Google & Microsoft Ads: Location Targeting Options Explained

Google & Microsoft Ads: Location Targeting Options Explained

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Hey all!

In this video, I explain in more detail about the different location targeting options in Google Ads and what they mean. Now this also applies to Microsoft Ads as well since they both have the same settings.

So let’s begin: the first option presented to you when you scroll down to the location targeting options when setting up your campaign says “people who are in, or who search for your targeted location”. Because this is the sum of the bottom 2 options, I will save this for last and begin first by explaining the bottom 2 options under the “target” setting.

So the first says “target people in or regularly in your targeted location”. This is pretty straightforward and means just that – people that are physically present in your targeted location will have the ads shown to them.

So if you are selling a product that only sells in the US for example and you set this option, then only people that are physically present in the US will see your ad.

Now note that the wording also says “regularly in” – that is something Google recently changed and means that if someone travels every once in a while but is USUALLY found in the targeted country, that person will still see your ad. So if someone lives in the US but occassionally travels to Canada and is currently in Canada, then your ad might still show to that person in Canada since they are usually in the US.

OK, onto the next one now…

“People showing interest in your targeted location” – this means that even if someone isn’t physically present in your location but searches for the keyword and the location, your ad might still show up.

So if your keyword is “dog food” and someone from Turkey types in “dog food America”, your ad might show up if you have set US as your target location.

In which circumstance might this be useful?

Well, if you are promoting travel destinations for one. For example if you are promoting the Statue of Liberty and obviously there are people from other countries that want to see the Statue. Rather than setting your location as the entire world, you can narrow your search by just selecting people that show interest in your location to save you some money on useless clicks.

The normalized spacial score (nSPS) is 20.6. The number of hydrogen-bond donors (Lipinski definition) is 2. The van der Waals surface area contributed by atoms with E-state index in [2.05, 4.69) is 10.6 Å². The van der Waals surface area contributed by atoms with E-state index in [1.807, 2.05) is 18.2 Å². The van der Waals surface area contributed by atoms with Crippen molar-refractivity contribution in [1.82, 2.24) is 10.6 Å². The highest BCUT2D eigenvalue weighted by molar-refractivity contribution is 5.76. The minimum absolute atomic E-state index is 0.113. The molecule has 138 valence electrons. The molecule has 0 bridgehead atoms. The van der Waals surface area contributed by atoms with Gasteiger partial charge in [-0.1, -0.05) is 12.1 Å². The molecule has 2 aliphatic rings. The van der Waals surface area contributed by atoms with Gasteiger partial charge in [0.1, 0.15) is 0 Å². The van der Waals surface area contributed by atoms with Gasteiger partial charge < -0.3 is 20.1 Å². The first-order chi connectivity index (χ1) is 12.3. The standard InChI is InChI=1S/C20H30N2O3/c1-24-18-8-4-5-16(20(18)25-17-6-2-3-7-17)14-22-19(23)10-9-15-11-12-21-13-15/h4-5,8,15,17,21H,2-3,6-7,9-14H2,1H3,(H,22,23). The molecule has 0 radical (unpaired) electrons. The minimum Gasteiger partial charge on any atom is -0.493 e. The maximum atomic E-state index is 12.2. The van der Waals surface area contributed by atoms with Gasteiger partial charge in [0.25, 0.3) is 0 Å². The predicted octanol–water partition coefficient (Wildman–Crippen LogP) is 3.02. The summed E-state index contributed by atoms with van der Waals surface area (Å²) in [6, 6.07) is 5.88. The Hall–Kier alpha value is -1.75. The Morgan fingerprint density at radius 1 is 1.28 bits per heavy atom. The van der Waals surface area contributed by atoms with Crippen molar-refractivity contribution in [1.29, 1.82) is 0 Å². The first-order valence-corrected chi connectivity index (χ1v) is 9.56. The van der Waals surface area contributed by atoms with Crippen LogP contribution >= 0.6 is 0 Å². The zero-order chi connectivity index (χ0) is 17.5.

Now going back to the first option I mentioned – that’s just the sum of the two, so if you selected US as your target and you are promoting the statue of liberty, then ANYONE in the United States who types in a search query relevant to your keyword will see the ad, as well as anyone outside the US who types in a query relevant to your keyword, but also with your location. So this expands the reach a little to include the most relevant searches depending on you needs.

Now onto the exclusion list.

It’s pretty much the same as the targeting list, just inverted..

So let’s start with the 2nd option – exclude people in your targeted location.

If you are targeting the US, then you are automatically excluding every other country. This option will NOT show the ad to anyone outside the US no matter what they type into their search bar.

The first setting – exclude people in or who show interest in your excluded location would make sense if you are promoting something that has a location in several different places at once.

So let’s suppose you are promoting a Universal Studios in California, NOT the Florida location.

In this case, excluding Florida would not be enough, as there might be people in California searching for “Universal Studios in Florida”. Even though you may be targeting people in California and excluding Florida, your ad will still show up to people in California searching for the Florida attraction, so selecting this exclusion option saves you a buck or two since you won’t be paying for irrelevant clicks.

This exclusion recommended option is actually the good recommended option, whereas when you are targeting, the recommended option is to target people IN your targeted location, unless of course your business model says otherwise.

And that’s it!

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5 thoughts on “Google & Microsoft Ads: Location Targeting Options Explained”

  1. Hey Ivan, love your videos, you do great great training. Is there any chance you could do a video showing the best way to track ClickBank sales in Outbrain via pixels/postback urls/clickmagick etc. I've been banging my head against the wall on this one. Any insight would be a God send. Thanks in advance. Ben

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